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Facing tough foe, man turns to comics collection

By Don Babwin

Associated Press

Published: Friday, Nov. 29 2013 12:50 p.m. MST

This Nov. 13, 2013, photo shows Steve Landman with one of his collectable comic books, a vanity license plate with the name of a childhood superhero on it, and a poster of the same superhero Dr. Fate, at his home in Kildeer, Ill. Diagnosed with Anti-MAG IgM Peripheral Neuropathy, a rare autoimmune disease that attacks the nervous system, Landman has for months watched helplessly as the numbness that started in his toes crawls up his legs to the point where he now moves as if trudging in snow.

M. Spencer Green, Associated Press

KILDEER, Ill. — It could be a plot from a classic comic book: A mild-mannered boy with the good Spidey sense to treat his comics like priceless manuscripts grows into a man who must use the valuable collection to fight his greatest foe, a rare disease threatening to rob him of his ability to walk.

Fact is, for Steve Landman, it's a real-life predicament.

Diagnosed with anti-MAG IgM peripheral neuropathy, an autoimmune disease that attacks the nerves, Landman for months has watched helplessly as the numbness that started in his toes crawled up his legs to the point where he now moves as if trudging through snow.

Landman, 62, is weighing his options while also hoping for a cure to the disease, which can upset a person's sense of balance to the point that walking is impossible. And an alternative to some of the current treatments has side effects that, he's learned, don't always work.

So, he's turning to his collection of 10,000 comics in an effort to raise enough money to live on and fight his affliction.

"I won't really have an income in a few months," said Landman, a suburban Chicago dentist who has to sell his practice because of the disease. "Even though it's a lot of money, it's going to have to carry me to whenever, whatever."

Word of the online auction of 420 of Landman's more pristine comics, including the first appearance of the Fantastic Four and Hulk and early appearances by Spider-Man, has lit up the comic book world like the Bat Signal.

"I've never heard of anything like this come out of the blue like this," said Ralph DiBernado, owner of Jetpack Comics LLC, in Rochester N.H. He said the auction house's estimate that the collection is worth $500,000 may be low by as much as a quarter-million dollars when the auction ends Dec. 13. "It's a spectacular collection, the best thing you could ask for."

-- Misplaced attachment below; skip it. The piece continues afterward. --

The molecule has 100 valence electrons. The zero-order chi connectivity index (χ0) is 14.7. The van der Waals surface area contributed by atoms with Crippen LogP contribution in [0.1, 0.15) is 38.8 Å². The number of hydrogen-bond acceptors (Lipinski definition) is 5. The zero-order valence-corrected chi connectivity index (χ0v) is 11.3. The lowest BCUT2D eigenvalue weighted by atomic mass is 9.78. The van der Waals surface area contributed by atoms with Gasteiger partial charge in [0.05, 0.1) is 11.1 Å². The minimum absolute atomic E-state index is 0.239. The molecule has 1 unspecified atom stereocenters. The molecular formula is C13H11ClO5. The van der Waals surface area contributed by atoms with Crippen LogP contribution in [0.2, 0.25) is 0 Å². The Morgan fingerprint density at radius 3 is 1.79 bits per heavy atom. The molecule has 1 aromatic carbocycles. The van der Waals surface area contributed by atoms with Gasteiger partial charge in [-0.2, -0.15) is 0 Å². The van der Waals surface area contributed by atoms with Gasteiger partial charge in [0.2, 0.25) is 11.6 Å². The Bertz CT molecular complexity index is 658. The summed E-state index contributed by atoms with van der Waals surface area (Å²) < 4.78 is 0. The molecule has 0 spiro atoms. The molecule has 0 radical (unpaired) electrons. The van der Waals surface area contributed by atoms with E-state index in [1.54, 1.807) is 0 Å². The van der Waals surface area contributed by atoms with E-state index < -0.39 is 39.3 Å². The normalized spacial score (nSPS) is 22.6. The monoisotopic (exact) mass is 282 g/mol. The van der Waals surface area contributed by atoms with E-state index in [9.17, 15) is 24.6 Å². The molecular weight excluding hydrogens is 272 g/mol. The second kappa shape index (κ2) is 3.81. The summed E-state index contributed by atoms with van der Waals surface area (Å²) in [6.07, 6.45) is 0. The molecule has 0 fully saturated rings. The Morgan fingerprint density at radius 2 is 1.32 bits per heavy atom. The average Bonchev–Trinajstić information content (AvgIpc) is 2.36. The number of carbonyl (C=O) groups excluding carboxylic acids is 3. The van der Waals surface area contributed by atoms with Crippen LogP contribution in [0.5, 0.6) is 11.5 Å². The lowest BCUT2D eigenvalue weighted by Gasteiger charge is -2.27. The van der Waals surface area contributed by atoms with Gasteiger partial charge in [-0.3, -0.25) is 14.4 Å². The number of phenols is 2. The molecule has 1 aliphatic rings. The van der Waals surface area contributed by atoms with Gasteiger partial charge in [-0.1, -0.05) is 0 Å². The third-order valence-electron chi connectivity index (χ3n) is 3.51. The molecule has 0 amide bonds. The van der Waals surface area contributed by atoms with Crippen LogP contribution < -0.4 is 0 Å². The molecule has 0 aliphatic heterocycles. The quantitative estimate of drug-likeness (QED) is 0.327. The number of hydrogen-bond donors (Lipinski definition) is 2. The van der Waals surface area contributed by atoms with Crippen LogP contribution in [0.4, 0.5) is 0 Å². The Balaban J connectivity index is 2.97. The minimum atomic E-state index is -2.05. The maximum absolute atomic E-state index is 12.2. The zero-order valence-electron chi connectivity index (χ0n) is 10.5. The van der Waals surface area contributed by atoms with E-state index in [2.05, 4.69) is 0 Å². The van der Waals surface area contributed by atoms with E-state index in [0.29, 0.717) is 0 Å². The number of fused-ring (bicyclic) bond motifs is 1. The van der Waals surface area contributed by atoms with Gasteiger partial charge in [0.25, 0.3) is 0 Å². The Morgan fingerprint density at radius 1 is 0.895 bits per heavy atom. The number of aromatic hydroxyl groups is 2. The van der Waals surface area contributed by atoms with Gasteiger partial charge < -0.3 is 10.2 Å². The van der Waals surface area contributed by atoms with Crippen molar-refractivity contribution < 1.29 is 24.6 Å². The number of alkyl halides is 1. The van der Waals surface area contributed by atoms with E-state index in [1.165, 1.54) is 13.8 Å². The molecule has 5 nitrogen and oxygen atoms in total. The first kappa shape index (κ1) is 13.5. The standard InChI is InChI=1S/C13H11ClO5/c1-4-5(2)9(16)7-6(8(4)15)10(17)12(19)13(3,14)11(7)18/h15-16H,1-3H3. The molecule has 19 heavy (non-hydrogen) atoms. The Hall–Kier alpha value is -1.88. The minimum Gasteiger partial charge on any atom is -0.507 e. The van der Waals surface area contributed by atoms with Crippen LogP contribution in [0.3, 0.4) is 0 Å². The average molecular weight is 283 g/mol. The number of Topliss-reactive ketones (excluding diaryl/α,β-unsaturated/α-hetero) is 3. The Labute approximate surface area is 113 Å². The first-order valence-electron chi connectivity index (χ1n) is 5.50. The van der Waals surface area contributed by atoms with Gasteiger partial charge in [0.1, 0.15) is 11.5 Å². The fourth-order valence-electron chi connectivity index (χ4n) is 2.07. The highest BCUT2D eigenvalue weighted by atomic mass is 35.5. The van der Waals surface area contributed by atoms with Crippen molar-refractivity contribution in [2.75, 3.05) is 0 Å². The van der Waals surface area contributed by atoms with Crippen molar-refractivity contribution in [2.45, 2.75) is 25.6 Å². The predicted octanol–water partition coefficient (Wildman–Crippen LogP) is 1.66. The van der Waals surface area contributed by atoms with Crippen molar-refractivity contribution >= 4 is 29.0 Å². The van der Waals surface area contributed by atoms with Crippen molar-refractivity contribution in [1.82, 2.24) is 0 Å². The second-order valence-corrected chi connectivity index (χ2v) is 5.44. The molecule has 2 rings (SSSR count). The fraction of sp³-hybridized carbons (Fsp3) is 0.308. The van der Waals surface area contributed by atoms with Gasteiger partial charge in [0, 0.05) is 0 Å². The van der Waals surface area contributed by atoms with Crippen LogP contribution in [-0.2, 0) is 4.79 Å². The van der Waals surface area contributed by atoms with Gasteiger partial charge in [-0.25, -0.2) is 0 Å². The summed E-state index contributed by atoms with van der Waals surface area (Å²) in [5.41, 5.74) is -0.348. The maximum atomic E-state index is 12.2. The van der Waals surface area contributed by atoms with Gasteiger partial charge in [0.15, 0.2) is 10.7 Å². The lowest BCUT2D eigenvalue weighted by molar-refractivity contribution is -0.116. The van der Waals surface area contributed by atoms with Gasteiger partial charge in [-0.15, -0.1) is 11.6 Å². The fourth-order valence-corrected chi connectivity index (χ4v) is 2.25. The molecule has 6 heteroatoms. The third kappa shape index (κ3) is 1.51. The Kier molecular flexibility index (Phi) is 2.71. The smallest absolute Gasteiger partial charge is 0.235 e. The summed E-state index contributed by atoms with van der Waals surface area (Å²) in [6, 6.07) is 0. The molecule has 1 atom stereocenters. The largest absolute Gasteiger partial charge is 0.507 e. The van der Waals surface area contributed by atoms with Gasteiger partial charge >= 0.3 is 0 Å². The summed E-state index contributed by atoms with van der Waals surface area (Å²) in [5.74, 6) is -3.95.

Forget Flash, Green Lantern and their muscle-bound brethren. To big-time comics collectors, it's the young Landman who is the real superhero, with an uncanny precognition to preserve his finds.

From the time he was in grade school until he was about to enter college, Landman bought a dozen comic books a week at the local drug store, but only plunking down his dime or 12 cents for copies unflawed by so much as a crease.

"When the guy behind the counter tossed it in a bag, treating it like toothpaste or a pencil, I had to slow the guy down," Landman recalled. "He'd look at me, like, 'You're weird, you're nuts.'"

And if he couldn't find comics up to his standards in the metal rack?

"I'd hop on my bike and go all across town and buy a better copy somewhere else," he said.

But what really sets Landman's collection apart is what he did next.

First he put them in plastic bags. Then he asked his dad, a dry cleaner, for those pieces of cardboard that come fitted behind dress shirts and recycled them as back boards for his comics — standard practice these days for collectors but nearly unheard of decades ago.

"I had to cut them down because they didn't fit (the comics) exactly," he said of the boards, which prevent the comics from the kind of sagging and creasing that drives down resale value.

Today, when comic books can go for millions — the first issue of Action Comics that marked the first appearance for Superman sold for $2.16 million in 2011 — such precautions are common. But back in the 1960s and '70s, most comics were treated with all the care of baseball cards — some of which also turned out to be highly valuable — obliterated by kids' bicycle spokes.

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